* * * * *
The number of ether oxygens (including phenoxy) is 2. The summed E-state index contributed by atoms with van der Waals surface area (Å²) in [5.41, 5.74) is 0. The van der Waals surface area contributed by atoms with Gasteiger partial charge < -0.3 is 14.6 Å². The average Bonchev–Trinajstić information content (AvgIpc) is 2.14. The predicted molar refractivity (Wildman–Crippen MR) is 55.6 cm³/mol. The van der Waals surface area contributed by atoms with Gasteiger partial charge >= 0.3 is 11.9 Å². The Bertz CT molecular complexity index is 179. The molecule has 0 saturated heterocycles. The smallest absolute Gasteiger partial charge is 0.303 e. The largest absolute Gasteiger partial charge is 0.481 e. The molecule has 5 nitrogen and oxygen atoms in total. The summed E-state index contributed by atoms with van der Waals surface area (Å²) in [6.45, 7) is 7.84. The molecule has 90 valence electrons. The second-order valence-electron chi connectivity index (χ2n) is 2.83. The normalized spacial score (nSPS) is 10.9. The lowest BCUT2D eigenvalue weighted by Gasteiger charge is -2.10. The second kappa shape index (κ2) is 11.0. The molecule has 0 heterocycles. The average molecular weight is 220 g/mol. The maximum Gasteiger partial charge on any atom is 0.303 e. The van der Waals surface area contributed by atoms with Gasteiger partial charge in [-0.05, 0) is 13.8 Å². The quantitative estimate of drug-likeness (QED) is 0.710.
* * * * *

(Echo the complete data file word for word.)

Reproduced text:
The number of ether oxygens (including phenoxy) is 2. The summed E-state index contributed by atoms with van der Waals surface area (Å²) in [5.41, 5.74) is 0. The van der Waals surface area contributed by atoms with Gasteiger partial charge < -0.3 is 14.6 Å². The average Bonchev–Trinajstić information content (AvgIpc) is 2.14. The predicted molar refractivity (Wildman–Crippen MR) is 55.6 cm³/mol. The van der Waals surface area contributed by atoms with Gasteiger partial charge >= 0.3 is 11.9 Å². The Bertz CT molecular complexity index is 179. The molecule has 0 saturated heterocycles. The smallest absolute Gasteiger partial charge is 0.303 e. The largest absolute Gasteiger partial charge is 0.481 e. The molecule has 5 nitrogen and oxygen atoms in total. The summed E-state index contributed by atoms with van der Waals surface area (Å²) in [6.45, 7) is 7.84. The molecule has 90 valence electrons. The second-order valence-electron chi connectivity index (χ2n) is 2.83. The normalized spacial score (nSPS) is 10.9. The lowest BCUT2D eigenvalue weighted by Gasteiger charge is -2.10. The second kappa shape index (κ2) is 11.0. The molecule has 0 heterocycles. The average molecular weight is 220 g/mol. The maximum Gasteiger partial charge on any atom is 0.303 e. The van der Waals surface area contributed by atoms with Gasteiger partial charge in [-0.05, 0) is 13.8 Å². The quantitative estimate of drug-likeness (QED) is 0.710.